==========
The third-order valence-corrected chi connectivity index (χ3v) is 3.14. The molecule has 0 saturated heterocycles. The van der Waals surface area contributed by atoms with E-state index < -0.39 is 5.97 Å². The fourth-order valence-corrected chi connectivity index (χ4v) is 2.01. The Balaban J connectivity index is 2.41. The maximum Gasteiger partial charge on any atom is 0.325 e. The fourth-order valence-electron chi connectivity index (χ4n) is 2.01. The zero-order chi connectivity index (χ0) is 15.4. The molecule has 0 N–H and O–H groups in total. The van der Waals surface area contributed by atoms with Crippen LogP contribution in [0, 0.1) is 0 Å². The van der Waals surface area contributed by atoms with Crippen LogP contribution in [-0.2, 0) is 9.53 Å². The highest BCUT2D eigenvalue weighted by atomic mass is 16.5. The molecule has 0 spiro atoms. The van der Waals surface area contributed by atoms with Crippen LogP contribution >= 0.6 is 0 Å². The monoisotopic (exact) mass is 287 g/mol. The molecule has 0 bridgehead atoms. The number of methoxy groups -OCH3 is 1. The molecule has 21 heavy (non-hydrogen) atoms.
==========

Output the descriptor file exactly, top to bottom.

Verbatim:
The third-order valence-corrected chi connectivity index (χ3v) is 3.14. The molecule has 0 saturated heterocycles. The van der Waals surface area contributed by atoms with E-state index < -0.39 is 5.97 Å². The fourth-order valence-corrected chi connectivity index (χ4v) is 2.01. The Balaban J connectivity index is 2.41. The maximum Gasteiger partial charge on any atom is 0.325 e. The fourth-order valence-electron chi connectivity index (χ4n) is 2.01. The zero-order chi connectivity index (χ0) is 15.4. The molecule has 0 N–H and O–H groups in total. The van der Waals surface area contributed by atoms with Crippen LogP contribution in [0, 0.1) is 0 Å². The van der Waals surface area contributed by atoms with Crippen LogP contribution in [-0.2, 0) is 9.53 Å². The highest BCUT2D eigenvalue weighted by atomic mass is 16.5. The molecule has 0 spiro atoms. The van der Waals surface area contributed by atoms with Crippen LogP contribution >= 0.6 is 0 Å². The monoisotopic (exact) mass is 287 g/mol. The molecule has 0 bridgehead atoms. The number of methoxy groups -OCH3 is 1. The molecule has 21 heavy (non-hydrogen) atoms.